Poor Little Belgium

‘Poor Little Belgium,’ the cause of Britain entering the European war of 1914 and turning it into a World War, was nothing of the kind.

It was, in 1914, a highly militarised society at the centre of the world’s arms industry with a massive army and a dubious neutrality. It was one of the most brutal and reactionary of the Imperialist powers. One of its possessions in Africa was referred to, before the war in Britain, as “The Congo Slave State”, where the Belgians worked millions of natives to death.

Roger Casement had exposed the practices of the Belgians when working for the British Imperial service. Hir report, however, was used by his masters to gain leverage at a future date on the Belgians so they would do the right thing i.e. what Britain required of them.

Belgium was not a natural entity and was constructed by external forces, largely by Britain, to curb the French geographically on the other side of the Channel. It was a state rather than a country, made up of two distinct peoples who did not like each other. But it was kept together to serve a strategic purpose for Britain, which claimed a right of hegemony over it. Lord Palmerston, who was the individual most responsible for it, recognised that its position made it advantageous to traverse by French armies going east and the declarations of neutrality should not be religiously respected.

During the Franco-Prussian War Lord Granville concluded treaties with both France and Germany guaranteeing the neutrality of Belgium. Article 3 of both treaties declared that they were only to remain in force during the continuance of the war and for twelve months afterwards. Both treaties therefore had expired by 40 years in 1914. There were earlier treaties from the 1840s but Lord Derby accurately described their use in giving Britain “a right to make war, but would not necessarily impose the obligation.”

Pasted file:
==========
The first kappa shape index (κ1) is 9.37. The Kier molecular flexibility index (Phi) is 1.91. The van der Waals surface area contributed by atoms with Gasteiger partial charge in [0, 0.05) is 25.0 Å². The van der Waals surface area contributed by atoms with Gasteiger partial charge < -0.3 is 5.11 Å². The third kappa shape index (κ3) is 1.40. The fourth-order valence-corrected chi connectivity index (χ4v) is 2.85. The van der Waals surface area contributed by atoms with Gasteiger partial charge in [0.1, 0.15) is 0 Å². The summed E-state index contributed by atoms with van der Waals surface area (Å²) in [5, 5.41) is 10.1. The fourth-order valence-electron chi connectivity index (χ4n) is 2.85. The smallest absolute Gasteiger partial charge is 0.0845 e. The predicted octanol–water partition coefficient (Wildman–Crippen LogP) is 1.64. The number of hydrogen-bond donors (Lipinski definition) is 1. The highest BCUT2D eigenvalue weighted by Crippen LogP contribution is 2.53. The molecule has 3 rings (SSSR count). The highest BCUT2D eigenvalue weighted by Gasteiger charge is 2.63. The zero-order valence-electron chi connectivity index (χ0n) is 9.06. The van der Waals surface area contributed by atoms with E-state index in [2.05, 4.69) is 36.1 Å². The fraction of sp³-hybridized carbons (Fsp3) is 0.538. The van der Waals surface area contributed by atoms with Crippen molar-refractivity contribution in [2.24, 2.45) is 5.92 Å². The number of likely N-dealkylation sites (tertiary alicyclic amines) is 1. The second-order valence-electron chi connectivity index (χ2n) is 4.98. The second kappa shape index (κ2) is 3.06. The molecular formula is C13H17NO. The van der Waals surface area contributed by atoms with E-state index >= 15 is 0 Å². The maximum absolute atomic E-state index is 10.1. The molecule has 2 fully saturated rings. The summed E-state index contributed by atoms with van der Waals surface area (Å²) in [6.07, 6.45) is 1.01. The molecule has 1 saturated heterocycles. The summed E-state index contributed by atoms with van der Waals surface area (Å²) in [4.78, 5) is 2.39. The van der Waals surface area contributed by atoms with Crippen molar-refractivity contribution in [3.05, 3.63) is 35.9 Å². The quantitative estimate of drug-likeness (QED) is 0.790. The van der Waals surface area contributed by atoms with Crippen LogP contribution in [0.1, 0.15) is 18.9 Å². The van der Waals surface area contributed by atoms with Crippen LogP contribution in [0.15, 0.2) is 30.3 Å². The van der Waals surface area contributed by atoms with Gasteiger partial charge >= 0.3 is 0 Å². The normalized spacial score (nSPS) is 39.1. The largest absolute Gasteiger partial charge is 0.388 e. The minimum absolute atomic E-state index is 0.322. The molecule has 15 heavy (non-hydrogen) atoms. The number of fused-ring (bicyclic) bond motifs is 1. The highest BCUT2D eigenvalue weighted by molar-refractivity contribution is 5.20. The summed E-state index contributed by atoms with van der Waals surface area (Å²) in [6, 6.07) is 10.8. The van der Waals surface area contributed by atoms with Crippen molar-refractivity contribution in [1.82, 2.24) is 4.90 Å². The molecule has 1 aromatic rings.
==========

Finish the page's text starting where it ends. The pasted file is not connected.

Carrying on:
The Belgian ‘treaty’ that the Liberals insisted on honouring to engage in their Great War on Germany was not a treaty with Belgium but a treaty about Belgium. Britain itself breached the treaty by negotiating with Belgium about what would happen in the event of Germany wanting to pass an army through the country. And the Germans found considerable evidence later in the Belgian archives that the Belgians had played fast and loose with their supposed ‘neutrality’ by entering into military discussions with Britain as early as January 1906 about how they would co-operate in a future war on Germany. So it was Belgian neutrality had already been breached and would be breached subsequently, whatever the Germans did. And Walter Page, the Anglophile US Ambassador in London, in a conversation with Colonel House, President Wilson’s special adviser, in September 1916, revealed that the White House also believed that Belgium neutrality was really just a canard for the British to justify a war.

The famous Belgian treaty ‘guaranteeing’ its neutrality was worthless but Britain still exercised the right to use Belgium in the way it saw fit. And so the German defensive sweep into Belgian was the cassus belli in England, when in reality it was merely the pretext for war, from Britain’s point of view.

It was well known in Belgian governing circles that England was pursuing a secret policy of war against Germany and the Belgian state was really part of the political front against Germany and a kind of unofficial member of the entente. Belgium had its own war aims of an Imperial kind – and subsequently did very well out of the spoils of victory in 1919. In 1912 Belgium adopted a military programme raising the war strength of its army to a massive 340,000 and introduced the principle of universal compulsory service, in preparation to meet her obligations and responsibilities to her ‘allies.’ In August 1914, Belgium was able to put a larger army in the field than Britain – despite, in theory, being a neutral country.

In July 1914 Edward Grey lured Germany into Belgium by not giving a clear warning to Germany of Britain’s position. He was criticised at the time for this.